Exclusive: Daryl Hall & John Oates Get Animated Discussing How Touring With Bowie Changed Their Look

Lyndsey Parker

Music fans who know Daryl Hall & John Oates for their unique brand of blue-eyed Philly soul might be shocked by the androgynous cover art for the multiplatinum duo’s 1975 self-titled fourth album, on which the pair sport feathered Farrah Fawcett hair and dramatic slashes of Jerry Hall face paint (we’re talking the sort of contouring the Kardashian sisters could only dream of). But Daryl Hall & John Oates had surprisingly glam origins — they once rubbed padded shoulders and sequined elbows with the New York Dolls, Television, and Andy Warhol, and they even opened for David Bowie on his first U.S. “Ziggy Stardust” tour.

The cover art for 1975’s Daryl Hall & John Oates.

Now, in an amusing animated short, Hall and Oates reminisce about how their Bowie touring experience led to them to work with Pierre LaRoche — the man who created Bowie’s iconic astral-sphere Ziggy makeup and Aladdin Sane lightning-bolt look — on the wild cover concept for Daryl Hall & John Oates. The musicians had not appeared on the covers for their previous LPs, and for this album (their first for RCA Records), they were inspired by Bowie to make a very bold statement.

“We were kind of acoustic, mandolins and acoustic guitars [back then],” says Oates in the cartoon, reminiscing about that fateful Memphis tour date. “And [Bowie] came out and…”

“…he blew everybody away,” interjects Hall with a chuckle. “So we made a decision: We said, ‘We better change our act.’”

Back in 1984, Oates discussed the album’s controversial artwork with biographer Nick Tosches for the book Dangerous Dances: “We decided that if we were going to put our faces on an album cover for the first time, we wanted to do it in a big way. Pierre said, in that French accent of his, ‘I will immortalize you!’ And he just did. To this day, it’s the only album cover that people ask us about.”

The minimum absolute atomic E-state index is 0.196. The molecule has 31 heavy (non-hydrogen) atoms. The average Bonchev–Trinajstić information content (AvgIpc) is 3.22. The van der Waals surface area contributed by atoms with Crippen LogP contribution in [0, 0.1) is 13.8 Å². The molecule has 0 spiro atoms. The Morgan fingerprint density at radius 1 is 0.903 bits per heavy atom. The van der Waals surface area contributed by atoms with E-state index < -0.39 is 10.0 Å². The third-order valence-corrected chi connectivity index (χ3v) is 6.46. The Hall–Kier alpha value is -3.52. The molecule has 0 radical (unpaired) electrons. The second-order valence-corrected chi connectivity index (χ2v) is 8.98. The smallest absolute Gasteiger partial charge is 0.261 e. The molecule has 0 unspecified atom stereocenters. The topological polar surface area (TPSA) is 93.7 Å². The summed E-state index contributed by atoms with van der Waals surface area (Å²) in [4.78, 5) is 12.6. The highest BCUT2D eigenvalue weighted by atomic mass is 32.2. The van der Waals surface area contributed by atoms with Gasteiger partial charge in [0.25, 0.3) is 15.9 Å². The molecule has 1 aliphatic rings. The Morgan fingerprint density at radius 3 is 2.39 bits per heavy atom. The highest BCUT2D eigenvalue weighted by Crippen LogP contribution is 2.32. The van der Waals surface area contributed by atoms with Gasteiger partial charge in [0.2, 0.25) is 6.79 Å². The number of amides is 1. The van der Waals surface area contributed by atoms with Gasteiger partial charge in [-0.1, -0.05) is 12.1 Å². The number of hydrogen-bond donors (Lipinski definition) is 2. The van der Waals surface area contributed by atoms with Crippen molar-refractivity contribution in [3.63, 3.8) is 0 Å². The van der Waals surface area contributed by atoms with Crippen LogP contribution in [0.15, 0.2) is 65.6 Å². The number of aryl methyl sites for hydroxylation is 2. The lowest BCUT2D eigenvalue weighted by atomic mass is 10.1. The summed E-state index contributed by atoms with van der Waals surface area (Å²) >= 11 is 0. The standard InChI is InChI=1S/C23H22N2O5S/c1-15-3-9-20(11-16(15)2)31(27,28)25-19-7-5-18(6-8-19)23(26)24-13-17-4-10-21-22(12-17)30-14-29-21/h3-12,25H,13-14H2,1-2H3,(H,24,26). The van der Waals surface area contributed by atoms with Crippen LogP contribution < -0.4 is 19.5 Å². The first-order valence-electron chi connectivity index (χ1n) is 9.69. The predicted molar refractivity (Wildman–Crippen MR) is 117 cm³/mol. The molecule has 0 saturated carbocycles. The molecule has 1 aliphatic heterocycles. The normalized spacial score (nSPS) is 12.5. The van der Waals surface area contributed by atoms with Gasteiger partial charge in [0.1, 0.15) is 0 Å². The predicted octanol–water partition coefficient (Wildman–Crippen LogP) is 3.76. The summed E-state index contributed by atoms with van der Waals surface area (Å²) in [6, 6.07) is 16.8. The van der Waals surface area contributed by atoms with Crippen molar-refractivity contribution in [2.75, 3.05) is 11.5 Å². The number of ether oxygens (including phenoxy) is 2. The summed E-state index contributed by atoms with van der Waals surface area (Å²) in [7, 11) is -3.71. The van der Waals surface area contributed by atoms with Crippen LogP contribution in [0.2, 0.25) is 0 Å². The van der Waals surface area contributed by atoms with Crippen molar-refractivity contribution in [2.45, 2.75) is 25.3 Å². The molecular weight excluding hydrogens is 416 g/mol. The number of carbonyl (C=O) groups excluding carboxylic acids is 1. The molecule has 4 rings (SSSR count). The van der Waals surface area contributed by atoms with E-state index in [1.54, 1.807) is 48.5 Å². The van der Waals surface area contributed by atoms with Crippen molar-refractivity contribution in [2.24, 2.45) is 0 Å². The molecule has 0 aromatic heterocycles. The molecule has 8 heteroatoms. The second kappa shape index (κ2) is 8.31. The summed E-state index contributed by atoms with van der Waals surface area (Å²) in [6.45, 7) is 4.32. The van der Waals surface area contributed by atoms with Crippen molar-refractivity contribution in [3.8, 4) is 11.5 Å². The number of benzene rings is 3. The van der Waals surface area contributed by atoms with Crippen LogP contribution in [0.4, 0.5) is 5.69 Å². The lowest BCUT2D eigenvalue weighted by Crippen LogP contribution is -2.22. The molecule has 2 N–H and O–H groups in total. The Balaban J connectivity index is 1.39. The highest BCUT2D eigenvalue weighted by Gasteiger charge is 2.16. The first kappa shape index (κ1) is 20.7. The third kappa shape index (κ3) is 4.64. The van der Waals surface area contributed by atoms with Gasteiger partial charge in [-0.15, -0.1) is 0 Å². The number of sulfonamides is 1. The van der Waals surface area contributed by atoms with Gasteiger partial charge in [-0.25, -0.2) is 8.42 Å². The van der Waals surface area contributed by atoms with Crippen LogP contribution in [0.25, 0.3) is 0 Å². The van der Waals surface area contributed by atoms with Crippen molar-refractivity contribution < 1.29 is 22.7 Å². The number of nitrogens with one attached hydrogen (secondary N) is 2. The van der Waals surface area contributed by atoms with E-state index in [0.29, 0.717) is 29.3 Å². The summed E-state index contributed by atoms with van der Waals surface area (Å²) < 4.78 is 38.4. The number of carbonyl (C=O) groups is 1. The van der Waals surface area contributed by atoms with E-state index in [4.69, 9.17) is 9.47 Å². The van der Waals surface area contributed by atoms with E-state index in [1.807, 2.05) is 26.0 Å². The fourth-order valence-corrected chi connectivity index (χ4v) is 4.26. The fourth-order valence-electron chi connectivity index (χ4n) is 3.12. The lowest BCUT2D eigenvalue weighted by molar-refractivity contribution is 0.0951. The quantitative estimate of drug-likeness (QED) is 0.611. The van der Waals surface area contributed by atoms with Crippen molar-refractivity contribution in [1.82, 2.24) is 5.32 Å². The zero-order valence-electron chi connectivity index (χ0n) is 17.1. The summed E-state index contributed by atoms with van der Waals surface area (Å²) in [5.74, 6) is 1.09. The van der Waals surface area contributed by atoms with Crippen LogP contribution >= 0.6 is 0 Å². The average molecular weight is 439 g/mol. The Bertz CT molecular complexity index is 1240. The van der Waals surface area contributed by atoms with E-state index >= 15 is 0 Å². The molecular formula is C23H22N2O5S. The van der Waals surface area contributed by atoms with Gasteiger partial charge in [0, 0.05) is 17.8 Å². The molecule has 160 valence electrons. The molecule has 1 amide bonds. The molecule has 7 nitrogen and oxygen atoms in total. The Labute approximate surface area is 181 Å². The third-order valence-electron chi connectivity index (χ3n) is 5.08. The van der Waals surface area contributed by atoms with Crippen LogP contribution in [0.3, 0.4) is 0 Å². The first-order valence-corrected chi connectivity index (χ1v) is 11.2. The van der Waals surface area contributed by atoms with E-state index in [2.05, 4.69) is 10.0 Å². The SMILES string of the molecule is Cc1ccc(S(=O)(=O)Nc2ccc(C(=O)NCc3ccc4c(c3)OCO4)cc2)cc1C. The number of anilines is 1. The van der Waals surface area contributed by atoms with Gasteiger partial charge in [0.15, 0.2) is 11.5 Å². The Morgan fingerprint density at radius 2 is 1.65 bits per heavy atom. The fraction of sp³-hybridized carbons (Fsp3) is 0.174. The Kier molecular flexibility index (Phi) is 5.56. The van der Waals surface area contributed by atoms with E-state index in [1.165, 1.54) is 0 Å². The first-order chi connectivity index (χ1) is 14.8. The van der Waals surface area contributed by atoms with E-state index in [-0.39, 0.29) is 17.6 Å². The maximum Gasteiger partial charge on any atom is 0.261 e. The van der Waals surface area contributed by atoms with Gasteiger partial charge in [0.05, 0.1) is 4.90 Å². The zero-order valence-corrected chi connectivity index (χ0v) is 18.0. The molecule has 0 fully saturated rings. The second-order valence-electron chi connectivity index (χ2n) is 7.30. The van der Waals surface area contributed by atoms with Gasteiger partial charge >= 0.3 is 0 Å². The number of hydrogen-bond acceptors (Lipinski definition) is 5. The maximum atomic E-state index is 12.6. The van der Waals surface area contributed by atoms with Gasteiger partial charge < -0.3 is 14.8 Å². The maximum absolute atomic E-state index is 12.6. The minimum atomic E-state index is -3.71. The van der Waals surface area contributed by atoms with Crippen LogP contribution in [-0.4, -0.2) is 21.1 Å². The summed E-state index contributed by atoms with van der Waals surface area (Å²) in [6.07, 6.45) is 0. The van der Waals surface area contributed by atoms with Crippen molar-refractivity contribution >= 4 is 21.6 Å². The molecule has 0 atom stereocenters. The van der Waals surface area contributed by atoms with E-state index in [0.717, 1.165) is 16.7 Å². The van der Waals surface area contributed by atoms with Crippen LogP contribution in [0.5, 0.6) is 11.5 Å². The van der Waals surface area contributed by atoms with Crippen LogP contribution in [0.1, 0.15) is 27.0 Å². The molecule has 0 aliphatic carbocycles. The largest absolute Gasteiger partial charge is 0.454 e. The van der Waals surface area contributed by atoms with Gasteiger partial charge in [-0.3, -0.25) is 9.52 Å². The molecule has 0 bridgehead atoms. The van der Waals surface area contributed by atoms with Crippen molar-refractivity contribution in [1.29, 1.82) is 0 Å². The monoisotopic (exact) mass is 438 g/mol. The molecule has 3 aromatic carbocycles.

Additionally, three years ago Oates chucklingly recalled his Bowie touring experience in an interview with Something Else: “We were in our folk mode, and we didn’t know what he was doing. I had known his previous album [1971’s Hunky Dory], which was a little kind of folky. And when I saw him backstage, with the shaved eyebrows and the orange hair and the giant platform shoes, I was like, ‘What is this?’ I had made the mistake of taking a quaalude. So I went out in the audience and I sat down to watch his show. The show started with the theme from 2001 and these strobe lights — and then they came out as the Spiders From Mars. I had never seen anything like that in my life. It was a totally life-changing experience.”

This “Ziggy Played Guitar” cartoon is the third and final installment in a collaboration with Rosewood Creative, chronicling Daryl Hall & John Oates’s five-decade career and promoting the duo’s summer 2017 tour with Tears for Fears. Previous episodes have told the tales of how the pair met and of their landmark single “Rich Girl.”

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